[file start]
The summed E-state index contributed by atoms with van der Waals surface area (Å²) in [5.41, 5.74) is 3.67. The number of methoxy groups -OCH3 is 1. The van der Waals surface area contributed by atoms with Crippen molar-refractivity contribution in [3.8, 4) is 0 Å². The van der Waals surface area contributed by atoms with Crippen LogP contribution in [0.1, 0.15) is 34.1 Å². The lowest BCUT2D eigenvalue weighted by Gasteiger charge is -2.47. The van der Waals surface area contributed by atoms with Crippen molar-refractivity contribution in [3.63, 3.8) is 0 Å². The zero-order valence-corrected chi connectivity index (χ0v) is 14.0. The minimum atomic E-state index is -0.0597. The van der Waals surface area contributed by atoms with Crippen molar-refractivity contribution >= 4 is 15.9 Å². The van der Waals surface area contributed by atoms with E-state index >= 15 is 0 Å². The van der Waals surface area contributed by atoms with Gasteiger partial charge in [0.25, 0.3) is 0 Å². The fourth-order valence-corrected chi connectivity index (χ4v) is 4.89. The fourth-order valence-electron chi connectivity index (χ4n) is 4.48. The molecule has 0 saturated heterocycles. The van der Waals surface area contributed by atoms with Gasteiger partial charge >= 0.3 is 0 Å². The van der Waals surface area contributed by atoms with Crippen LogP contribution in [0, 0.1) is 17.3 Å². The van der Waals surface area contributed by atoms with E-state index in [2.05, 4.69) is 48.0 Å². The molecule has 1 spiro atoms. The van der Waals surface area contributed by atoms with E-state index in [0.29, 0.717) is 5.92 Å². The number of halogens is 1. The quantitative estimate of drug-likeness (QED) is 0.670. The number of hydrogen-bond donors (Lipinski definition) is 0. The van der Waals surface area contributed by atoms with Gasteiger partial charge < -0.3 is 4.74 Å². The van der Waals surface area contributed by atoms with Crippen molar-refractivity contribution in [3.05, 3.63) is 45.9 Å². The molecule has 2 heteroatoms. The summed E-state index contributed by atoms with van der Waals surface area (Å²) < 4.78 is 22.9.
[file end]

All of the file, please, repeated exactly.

The summed E-state index contributed by atoms with van der Waals surface area (Å²) in [5.41, 5.74) is 3.67. The number of methoxy groups -OCH3 is 1. The van der Waals surface area contributed by atoms with Crippen molar-refractivity contribution in [3.8, 4) is 0 Å². The van der Waals surface area contributed by atoms with Crippen LogP contribution in [0.1, 0.15) is 34.1 Å². The lowest BCUT2D eigenvalue weighted by Gasteiger charge is -2.47. The van der Waals surface area contributed by atoms with Crippen molar-refractivity contribution in [3.63, 3.8) is 0 Å². The zero-order valence-corrected chi connectivity index (χ0v) is 14.0. The minimum atomic E-state index is -0.0597. The van der Waals surface area contributed by atoms with Crippen molar-refractivity contribution >= 4 is 15.9 Å². The van der Waals surface area contributed by atoms with E-state index >= 15 is 0 Å². The van der Waals surface area contributed by atoms with Gasteiger partial charge in [0.25, 0.3) is 0 Å². The fourth-order valence-corrected chi connectivity index (χ4v) is 4.89. The fourth-order valence-electron chi connectivity index (χ4n) is 4.48. The molecule has 0 saturated heterocycles. The van der Waals surface area contributed by atoms with Gasteiger partial charge >= 0.3 is 0 Å². The van der Waals surface area contributed by atoms with Crippen LogP contribution in [0, 0.1) is 17.3 Å². The van der Waals surface area contributed by atoms with E-state index in [2.05, 4.69) is 48.0 Å². The molecule has 1 spiro atoms. The van der Waals surface area contributed by atoms with E-state index in [0.29, 0.717) is 5.92 Å². The number of halogens is 1. The quantitative estimate of drug-likeness (QED) is 0.670. The number of hydrogen-bond donors (Lipinski definition) is 0. The van der Waals surface area contributed by atoms with Gasteiger partial charge < -0.3 is 4.74 Å². The van der Waals surface area contributed by atoms with Crippen molar-refractivity contribution in [3.05, 3.63) is 45.9 Å². The molecule has 2 heteroatoms. The summed E-state index contributed by atoms with van der Waals surface area (Å²) < 4.78 is 22.9.